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Jasmine V. Bailey

After Ryokan

Very little wood left
but much more winter—
snow falls in a hush
and trees still damaged
from the last storm wear it.

Even now, as my life stirs
beneath me like a root,
as the beloved fills
the world like a curved screen—
your embers,

quiet. I correct the child
who rushes for water
or yesterday’s paper. My house
has room for everyone
as they are.


Hiking the Lake Placid Trail

I was low many times
and I drank the groundwater,

washing my hair
morning and night,
swimming to islands of duck nests.

I wept bitterly at estate sales,
haggling over a nice lamp,
cursing

my own frivolity.
It’s all a bunch of junk.
I know a little more than I used to

and I still don’t care if you turn out to be
a common thief.


Preparing to Leave Virginia

Some things I’ve known so long
I no longer remember learning them:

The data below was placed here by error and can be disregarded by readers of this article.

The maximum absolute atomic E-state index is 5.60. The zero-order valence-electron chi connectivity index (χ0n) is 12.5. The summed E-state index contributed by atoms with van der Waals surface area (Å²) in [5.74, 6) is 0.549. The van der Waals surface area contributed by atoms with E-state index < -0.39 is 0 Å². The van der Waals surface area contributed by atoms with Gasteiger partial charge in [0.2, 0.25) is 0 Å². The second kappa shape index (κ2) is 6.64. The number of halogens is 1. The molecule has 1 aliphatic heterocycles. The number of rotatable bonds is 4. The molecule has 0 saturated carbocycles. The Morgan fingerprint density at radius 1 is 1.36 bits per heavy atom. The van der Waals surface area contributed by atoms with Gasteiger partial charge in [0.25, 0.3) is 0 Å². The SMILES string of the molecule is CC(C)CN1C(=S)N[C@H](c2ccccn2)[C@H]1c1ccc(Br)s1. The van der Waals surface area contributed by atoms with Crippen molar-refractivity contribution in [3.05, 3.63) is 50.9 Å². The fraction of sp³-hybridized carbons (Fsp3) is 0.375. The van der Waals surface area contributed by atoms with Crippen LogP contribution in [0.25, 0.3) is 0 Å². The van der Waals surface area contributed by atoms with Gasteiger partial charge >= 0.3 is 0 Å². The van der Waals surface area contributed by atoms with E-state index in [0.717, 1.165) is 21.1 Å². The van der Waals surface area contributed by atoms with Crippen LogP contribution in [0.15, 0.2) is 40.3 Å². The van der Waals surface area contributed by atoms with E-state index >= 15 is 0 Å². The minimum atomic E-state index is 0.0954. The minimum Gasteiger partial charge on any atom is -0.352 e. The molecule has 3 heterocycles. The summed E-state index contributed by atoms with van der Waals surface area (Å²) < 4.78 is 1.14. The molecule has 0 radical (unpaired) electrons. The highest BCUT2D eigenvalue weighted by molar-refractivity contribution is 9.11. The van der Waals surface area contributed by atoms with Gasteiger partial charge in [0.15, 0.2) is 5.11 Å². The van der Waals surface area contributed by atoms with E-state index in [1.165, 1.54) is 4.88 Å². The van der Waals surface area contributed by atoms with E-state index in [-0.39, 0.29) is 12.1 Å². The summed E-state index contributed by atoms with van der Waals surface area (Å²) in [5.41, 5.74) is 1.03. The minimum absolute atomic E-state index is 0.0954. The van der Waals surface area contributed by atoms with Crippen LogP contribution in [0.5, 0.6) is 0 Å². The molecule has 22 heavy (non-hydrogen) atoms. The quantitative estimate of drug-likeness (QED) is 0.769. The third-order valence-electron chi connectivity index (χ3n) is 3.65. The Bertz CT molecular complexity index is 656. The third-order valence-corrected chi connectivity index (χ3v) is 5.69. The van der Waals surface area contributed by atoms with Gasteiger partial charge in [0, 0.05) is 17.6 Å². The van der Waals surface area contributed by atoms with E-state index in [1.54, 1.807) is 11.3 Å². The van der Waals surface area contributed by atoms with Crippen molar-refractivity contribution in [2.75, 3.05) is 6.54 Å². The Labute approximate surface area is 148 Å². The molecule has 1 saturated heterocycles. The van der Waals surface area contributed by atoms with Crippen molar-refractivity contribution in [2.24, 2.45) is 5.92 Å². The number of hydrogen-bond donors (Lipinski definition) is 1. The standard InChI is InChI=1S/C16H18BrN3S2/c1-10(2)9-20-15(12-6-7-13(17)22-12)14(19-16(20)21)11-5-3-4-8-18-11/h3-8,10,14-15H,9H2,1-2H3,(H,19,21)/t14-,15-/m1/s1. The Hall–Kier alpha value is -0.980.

lettuce, vinegar and oil make salad.
The Serengeti is in Africa.
Pussy willows are first in spring.

I dream I walk reciting things I know
and deer begin foraging in the clearing.

I mistook their footfall for my neighbor.

They look at me a long time,
being poor judges of danger.

Sometimes what I know is no longer true
and there’s no way to tell when

the truth changed or why an airplane
high enough can be the sound of crocuses.

No one should expect to get over
blue mountains.


Jasmine V. Bailey's chapbook, Sleep and What Precedes It, won the Longleaf Press 2009 Chapbook prize and her book-length manuscript, Alexandria, is forthcoming from Carnegie Mellon. She is web editor for 32 Poems.